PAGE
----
Congressman ready to take your call — at home

Long before “Call Me Maybe” was being blasted on the radio, Rep. David SchweikertDavid SchweikertREAD: The Republicans who voted to challenge election results House Republicans who didn't sign onto the Texas lawsuit House GOP proposed rules change sparks concern MORE was giving out his home phone number and telling his constituents to give him a ring.

The Arizona Republican estimates that since he first began sharing his digits with the public as county treasurer around 2004, he has fielded “tens of thousands” of calls to the home he shares with his wife, Joyce, in the Grand Canyon State.


“In a perverse way, we almost look forward to their Saturday evening calls when they’ve been out having a few pints,” Schweikert says with a laugh.

While the chatty lawmaker contends most folks who dial him “are actually amazingly polite,” he has gotten a few doozies.

“The craziest one, I think, is the women who insisted her home value was going down because of all the aliens hiding in her backyard,” recalls Schweikert. But he soon realized this particularly colorful caller wasn’t referring to illegal immigrants: “She was talking about space aliens. There was something called the Phoenix Lights, strange lights above the Phoenix sky, and this women was positive they deposited aliens in her backyard.”

Extraterrestrials or not, Schweikert’s phone might be ringing off the hook more these days.

The congressman, who gets anywhere from three to a dozen calls a day, is in the middle of a fierce primary battle against Rep. Ben Quayle (R-Ariz.) in the state’s newly redrawn 6th congressional district.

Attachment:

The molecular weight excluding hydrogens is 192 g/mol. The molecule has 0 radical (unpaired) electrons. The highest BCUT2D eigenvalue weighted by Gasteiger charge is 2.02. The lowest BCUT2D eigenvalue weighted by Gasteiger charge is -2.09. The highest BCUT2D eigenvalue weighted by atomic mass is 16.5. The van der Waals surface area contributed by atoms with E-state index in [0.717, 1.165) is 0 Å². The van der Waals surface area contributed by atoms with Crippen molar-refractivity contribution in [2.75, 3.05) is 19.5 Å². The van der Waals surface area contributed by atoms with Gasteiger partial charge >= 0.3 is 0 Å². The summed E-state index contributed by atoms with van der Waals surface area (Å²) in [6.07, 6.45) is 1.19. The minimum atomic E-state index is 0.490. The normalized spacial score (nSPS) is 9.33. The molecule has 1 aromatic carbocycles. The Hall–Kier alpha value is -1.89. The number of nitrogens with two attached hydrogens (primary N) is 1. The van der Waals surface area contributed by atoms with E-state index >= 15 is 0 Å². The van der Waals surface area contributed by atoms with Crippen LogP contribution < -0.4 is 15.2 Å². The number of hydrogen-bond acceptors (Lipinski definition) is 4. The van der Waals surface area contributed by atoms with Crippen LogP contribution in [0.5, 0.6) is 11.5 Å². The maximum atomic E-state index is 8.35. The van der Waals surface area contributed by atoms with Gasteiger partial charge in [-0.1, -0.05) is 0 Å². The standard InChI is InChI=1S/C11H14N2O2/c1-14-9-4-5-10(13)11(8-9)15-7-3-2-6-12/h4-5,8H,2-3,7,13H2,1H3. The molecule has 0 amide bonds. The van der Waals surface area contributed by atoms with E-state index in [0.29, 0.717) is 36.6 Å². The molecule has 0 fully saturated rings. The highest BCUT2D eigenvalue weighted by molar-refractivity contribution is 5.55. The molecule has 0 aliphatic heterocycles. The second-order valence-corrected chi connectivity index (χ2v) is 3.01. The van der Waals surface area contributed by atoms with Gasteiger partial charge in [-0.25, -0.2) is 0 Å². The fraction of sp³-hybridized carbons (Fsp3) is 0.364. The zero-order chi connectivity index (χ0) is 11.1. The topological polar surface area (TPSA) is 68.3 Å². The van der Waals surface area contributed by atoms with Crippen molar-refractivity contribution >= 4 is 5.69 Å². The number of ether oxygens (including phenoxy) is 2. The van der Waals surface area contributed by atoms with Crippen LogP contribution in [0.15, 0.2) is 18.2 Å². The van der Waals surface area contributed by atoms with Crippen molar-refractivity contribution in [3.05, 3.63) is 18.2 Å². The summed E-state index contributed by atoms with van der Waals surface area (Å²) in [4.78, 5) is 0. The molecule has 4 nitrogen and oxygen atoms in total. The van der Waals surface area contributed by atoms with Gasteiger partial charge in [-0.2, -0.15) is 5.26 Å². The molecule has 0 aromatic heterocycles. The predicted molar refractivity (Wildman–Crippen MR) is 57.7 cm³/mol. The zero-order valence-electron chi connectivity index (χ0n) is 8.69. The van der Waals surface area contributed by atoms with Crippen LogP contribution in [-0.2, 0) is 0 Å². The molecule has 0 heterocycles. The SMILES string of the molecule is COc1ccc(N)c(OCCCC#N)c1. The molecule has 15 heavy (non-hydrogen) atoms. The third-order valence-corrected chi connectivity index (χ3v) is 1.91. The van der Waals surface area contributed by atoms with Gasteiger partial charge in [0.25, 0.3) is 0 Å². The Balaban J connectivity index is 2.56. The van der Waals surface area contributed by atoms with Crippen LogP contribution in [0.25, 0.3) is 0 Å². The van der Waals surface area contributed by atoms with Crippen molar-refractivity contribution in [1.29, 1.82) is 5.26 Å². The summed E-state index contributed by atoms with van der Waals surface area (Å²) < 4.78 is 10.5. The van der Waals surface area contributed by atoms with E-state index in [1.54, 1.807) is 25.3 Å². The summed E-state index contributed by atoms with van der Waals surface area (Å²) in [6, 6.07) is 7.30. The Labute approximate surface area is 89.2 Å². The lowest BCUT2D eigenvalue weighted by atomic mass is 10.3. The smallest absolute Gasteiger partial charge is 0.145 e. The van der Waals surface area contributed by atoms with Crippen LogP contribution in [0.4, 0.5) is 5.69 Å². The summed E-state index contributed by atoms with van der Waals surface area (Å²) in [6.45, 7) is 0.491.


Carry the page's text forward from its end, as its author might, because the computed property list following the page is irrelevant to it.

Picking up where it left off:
At a recent debate with Quayle, The Arizona Republic writes, Schweikert gave out his number to the audience and said, “I’m always proud to take the call, and I’m proud to answer the questions.”

Schweikert says he also printed how to reach him on his home line onto thousands of refrigerator magnets that were then distributed to residents.

The freshman member says he originally started sharing his number as a way to help voters quickly by avoiding bureaucracy. Now he appreciates the ability to have more than a quickie chat. “The culture at home is much longer conversations. It’s not like in our office with — boom — and you have to be on to the next one.”

While he realizes his home phone talks aren’t for everyone, he says, “If you want the job, I’m saying, ‘I’m here to represent you.’ Well, damn it, be there for people.”

And he insists the number he gives out is definitely his house phone and not some old cellphone stashed in a closet somewhere: “If you dial it right now, I bet my wife will pick up.”

But the plethora of calls did take Schweikert’s spouse a little getting used to, Schweikert said. “At first it’s a little intimidating, but I have a certain belief in human nature and so far, most of the public has actually been really terrific.”

Schweikert says the key to making time to chat is multitasking. “I have a headset at home. I’ll go around the house doing my chores and talking to someone.”